Soc Sci Med. 1983 ; 17(17): 1271-80.
The survival of traditional medicine in a Peruvian barriada.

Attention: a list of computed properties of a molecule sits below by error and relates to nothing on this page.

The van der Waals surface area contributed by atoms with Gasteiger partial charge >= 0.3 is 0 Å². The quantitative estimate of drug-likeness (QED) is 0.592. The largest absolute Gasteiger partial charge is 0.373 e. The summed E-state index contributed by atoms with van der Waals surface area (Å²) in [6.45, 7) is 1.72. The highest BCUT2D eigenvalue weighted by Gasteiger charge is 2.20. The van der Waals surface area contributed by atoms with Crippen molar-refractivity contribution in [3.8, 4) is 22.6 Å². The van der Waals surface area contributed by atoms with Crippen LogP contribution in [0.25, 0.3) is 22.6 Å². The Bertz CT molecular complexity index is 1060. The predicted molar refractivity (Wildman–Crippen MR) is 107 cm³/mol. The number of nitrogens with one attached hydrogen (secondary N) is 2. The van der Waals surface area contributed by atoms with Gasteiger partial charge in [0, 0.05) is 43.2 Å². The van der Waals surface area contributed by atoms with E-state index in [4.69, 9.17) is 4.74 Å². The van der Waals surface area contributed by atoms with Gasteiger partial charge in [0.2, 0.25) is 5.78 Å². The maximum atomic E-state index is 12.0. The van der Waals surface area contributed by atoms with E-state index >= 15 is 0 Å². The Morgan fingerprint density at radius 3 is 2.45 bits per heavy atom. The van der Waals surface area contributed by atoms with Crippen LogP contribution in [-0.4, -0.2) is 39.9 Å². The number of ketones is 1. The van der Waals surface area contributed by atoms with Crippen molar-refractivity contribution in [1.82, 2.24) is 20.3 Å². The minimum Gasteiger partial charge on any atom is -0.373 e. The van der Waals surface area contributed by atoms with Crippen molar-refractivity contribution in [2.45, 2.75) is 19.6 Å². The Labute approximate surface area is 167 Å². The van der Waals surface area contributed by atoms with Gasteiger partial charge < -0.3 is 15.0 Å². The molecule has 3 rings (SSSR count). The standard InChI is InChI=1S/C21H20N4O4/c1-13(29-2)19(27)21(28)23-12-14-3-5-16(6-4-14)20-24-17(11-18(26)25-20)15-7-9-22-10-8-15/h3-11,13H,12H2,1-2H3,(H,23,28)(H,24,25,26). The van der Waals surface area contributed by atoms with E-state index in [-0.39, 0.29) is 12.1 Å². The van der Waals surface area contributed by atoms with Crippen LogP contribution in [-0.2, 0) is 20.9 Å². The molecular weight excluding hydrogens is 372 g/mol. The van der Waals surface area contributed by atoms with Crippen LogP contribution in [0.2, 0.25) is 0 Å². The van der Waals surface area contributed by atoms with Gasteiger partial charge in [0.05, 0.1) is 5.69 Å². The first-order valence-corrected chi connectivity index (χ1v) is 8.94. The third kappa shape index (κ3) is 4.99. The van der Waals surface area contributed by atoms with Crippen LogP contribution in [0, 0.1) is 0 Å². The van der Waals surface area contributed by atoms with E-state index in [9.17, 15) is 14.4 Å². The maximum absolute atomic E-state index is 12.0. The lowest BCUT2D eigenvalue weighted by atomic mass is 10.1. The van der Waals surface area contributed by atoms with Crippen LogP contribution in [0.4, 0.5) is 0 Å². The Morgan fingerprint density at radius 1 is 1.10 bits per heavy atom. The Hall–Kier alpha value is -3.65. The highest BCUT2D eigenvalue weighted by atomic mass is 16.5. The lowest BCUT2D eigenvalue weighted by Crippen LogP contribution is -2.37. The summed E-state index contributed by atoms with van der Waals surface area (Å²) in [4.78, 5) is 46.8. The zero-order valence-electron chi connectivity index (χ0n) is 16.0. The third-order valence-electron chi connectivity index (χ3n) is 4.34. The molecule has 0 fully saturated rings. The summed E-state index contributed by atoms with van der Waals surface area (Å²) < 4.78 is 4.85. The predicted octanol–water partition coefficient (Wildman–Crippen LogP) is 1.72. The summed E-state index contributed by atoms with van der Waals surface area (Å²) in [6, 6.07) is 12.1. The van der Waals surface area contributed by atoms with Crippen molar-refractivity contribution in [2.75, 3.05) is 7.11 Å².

Current trends in population dynamics reflect increasing movement from rural to urban environments. As a result the provision of health care for migrants has become a national priority in many countries 'in development'. Information describing the extent to which traditional medical beliefs and practices persist is crucial to the formation of systems of health care for migrant communities. This paper describes the dynamics of medical conservatism. Data analysis obtained from a comparative study of 52 Peruvian women living in a rural highland province and 50 Peruvian women from a migrant squatter settlement, a barriada, indicates that length of exposure to an urban environment is less of a determinant in medical conservatism than age of enculturation. Positive and negative implications of medical conservatism for the delivery of health services are discussed. Recommendations are suggested for greater emphasis on the coordination of programs of health care with community education.